Sunday, February 5, 2006


Once in a while I check out Ben Casnocha's blog. He's a high school student and entrepreneur that started a couple companies. The most recent one is Comcate, a CRM provider for local governments. Very cool and amazing that he's started at such a young age. I met him a few months back at an event through my colleague, Valerie, who jokes around that he's her boyfriend (she's married). Ben is mature for his age and seems grounded.

Anyway, he had an interesting post, "Group Brainstorming Doesn't Work; Be Creative on Your Own," and a link to a post and research study at The British Psychological Society's blog titled, "Why do we still believe in group brainstorming?"

Time and again research has shown that people think of more new ideas on their own than they do in a group. The false belief that people are more creative in groups has been dubbed by psychologists the "illusion of group of productivity."

While there may be some truth in the statement above, my past experiences tell me that brainstorming is an effective tool but most effective in a controlled environment. I'm guessing these various studies that found group brainstorming to be less effective were set up by psychologists that never really used brainstorming as a tool nor know the difference between 5 random people versus 5 focused technology entrepreneurs :) Of course if you pick from a random sample set you'll encounter all types of variables that will decrease the effectiveness of brainstorming... freerider problem or completely useless group members, lack of trust and comfort, motivation issues, etc.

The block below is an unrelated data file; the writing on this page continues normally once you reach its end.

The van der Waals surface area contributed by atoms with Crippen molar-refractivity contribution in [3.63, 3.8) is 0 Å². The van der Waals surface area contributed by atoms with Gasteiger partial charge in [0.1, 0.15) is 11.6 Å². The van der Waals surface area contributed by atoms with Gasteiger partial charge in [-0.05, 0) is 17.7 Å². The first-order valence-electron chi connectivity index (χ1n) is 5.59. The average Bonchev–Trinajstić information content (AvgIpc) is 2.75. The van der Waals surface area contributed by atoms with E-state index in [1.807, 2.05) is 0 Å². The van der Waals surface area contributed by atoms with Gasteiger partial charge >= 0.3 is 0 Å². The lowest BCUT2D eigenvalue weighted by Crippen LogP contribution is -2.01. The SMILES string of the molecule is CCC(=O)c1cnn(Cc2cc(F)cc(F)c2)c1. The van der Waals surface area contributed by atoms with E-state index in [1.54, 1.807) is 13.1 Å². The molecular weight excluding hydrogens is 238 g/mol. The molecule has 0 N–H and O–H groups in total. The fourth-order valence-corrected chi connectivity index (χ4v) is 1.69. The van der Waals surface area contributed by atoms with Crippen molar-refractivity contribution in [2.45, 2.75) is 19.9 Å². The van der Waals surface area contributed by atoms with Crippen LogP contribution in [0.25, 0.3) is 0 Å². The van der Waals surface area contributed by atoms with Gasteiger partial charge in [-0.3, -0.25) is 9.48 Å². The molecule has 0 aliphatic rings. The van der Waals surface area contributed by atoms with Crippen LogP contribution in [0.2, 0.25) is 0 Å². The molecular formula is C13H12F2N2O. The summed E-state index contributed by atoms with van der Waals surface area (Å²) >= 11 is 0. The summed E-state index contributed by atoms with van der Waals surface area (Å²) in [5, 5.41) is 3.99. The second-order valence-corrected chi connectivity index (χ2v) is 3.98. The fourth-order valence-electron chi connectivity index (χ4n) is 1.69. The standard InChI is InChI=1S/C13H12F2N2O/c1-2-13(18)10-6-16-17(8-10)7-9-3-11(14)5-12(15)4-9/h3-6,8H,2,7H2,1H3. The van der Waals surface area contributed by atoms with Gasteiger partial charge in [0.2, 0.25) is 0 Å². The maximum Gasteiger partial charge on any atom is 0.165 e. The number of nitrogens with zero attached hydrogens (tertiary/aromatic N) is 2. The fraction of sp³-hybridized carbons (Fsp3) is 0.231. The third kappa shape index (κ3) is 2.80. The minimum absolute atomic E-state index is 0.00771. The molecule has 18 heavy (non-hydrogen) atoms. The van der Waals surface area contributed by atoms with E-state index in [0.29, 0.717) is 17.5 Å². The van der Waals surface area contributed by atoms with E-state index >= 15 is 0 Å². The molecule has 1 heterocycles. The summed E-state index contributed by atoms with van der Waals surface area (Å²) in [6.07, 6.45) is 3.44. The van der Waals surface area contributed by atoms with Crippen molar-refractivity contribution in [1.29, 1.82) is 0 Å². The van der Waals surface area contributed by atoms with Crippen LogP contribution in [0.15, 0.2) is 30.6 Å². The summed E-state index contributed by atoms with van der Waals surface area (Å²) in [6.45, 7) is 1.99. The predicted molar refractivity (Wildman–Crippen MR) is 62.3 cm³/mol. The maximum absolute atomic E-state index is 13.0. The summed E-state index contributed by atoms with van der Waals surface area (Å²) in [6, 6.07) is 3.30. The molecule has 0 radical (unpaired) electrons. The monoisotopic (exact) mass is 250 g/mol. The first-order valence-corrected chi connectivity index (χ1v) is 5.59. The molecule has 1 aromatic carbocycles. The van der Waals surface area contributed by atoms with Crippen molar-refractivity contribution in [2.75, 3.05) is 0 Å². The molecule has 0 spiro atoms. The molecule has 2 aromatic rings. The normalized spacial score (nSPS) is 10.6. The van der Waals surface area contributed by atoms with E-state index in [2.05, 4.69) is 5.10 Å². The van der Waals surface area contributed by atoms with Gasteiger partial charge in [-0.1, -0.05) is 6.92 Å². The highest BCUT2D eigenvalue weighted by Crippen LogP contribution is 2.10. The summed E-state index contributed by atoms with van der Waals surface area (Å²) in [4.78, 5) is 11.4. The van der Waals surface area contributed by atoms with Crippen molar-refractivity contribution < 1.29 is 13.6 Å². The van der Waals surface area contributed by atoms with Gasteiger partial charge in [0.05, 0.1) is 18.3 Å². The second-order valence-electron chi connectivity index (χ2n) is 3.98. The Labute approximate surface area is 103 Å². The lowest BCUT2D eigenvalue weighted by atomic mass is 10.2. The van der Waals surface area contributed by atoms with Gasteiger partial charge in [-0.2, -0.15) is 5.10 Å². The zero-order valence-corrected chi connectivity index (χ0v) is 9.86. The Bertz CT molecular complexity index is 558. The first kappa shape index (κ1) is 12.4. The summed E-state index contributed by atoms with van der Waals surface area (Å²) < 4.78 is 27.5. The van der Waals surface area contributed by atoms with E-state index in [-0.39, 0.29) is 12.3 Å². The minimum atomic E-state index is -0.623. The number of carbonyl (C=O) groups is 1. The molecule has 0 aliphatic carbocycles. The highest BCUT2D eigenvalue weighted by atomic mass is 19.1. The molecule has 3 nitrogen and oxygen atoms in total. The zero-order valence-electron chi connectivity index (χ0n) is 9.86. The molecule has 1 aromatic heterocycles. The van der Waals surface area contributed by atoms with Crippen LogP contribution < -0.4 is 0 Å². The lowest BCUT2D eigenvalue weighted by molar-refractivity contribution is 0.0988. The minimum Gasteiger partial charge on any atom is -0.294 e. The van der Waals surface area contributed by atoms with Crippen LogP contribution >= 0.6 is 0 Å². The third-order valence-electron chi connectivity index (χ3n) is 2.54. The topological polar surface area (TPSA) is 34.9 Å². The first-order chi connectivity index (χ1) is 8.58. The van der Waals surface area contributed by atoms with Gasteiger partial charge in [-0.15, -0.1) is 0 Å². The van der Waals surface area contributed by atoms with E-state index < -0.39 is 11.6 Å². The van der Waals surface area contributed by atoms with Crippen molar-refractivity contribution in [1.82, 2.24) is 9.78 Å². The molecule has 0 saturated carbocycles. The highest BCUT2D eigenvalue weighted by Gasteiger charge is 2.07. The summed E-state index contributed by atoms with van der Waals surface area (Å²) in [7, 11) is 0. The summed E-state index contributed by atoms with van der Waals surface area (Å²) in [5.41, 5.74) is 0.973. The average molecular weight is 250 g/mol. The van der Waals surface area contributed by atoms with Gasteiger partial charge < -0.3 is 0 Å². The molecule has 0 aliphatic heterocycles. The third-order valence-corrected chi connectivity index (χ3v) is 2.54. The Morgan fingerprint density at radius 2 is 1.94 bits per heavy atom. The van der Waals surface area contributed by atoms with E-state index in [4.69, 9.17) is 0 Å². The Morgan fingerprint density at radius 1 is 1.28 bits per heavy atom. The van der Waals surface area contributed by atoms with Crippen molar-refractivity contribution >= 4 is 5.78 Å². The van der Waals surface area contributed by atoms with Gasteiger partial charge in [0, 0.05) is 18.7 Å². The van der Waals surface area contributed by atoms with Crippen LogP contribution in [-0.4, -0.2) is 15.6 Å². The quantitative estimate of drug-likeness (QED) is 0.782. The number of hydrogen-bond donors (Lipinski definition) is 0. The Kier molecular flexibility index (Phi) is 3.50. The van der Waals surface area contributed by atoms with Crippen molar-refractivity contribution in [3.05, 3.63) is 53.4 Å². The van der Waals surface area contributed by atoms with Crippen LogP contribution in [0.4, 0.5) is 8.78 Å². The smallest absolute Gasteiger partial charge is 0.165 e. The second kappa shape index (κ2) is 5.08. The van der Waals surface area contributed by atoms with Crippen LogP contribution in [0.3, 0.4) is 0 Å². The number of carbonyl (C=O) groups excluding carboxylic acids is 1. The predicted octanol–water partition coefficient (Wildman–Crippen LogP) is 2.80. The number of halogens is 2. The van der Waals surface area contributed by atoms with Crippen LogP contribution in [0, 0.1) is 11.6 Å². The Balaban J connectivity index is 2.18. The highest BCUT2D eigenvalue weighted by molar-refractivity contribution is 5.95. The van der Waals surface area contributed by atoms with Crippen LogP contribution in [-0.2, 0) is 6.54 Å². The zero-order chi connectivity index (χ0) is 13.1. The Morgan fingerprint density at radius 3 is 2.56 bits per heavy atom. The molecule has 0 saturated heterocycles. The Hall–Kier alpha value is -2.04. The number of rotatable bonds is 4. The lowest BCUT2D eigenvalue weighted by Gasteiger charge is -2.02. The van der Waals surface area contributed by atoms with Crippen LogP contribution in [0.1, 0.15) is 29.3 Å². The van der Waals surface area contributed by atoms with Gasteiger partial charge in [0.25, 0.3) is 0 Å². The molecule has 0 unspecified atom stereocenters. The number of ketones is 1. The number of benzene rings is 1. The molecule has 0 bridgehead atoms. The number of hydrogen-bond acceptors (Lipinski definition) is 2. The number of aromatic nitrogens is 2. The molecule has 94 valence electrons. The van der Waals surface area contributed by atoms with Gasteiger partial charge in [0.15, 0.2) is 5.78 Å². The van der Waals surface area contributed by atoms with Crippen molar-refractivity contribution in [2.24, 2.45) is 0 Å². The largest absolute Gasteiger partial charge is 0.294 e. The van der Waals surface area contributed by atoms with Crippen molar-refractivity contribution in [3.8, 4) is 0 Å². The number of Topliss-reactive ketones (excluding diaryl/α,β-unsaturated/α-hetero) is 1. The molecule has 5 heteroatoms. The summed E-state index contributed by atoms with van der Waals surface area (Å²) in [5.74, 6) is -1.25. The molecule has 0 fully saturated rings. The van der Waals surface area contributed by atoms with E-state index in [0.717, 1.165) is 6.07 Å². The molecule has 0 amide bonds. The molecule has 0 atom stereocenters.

Here are my comments on Ben's Blog for you lazy people :)

I believe the study is flawed. They were asking a sample set of students to perform a task most of them weren't capable or trained to effectively tackle. It's like asking a high school football team to run the Colt's offense within a week, and expect great execution for their Friday night game.

Brainstorming is a tool, so it depends on the structure (i.e. who's moderating), chemistry (i.e. strength of team, comfort level within the group), individuals involved, and probably a few other factors I'm missing.

If each person is committed to the process to effectively brainstorm for 20-30 minutes on a topic (I believe periods of 30 minutes or longer have proven to show decline in creative output), results can be productive.

There are studies and even simulation games that have proven groups consistently outthink and perform an individual's effort.

I agree with some of the previous comments that one good method is to individually brainstorm and then come together in a group. Jumping off other people's ideas to create a whole new idea is what I typically experience.

The brainstorming process to generate ideas is like the editing process for me. It's a tool that I use to either generate new ideas and get out of a deadend, or just to refine my existing idea. Also I prefer to work with certain editors that I click well with, and there are a handful of people I would brainstorm with if given the choice.

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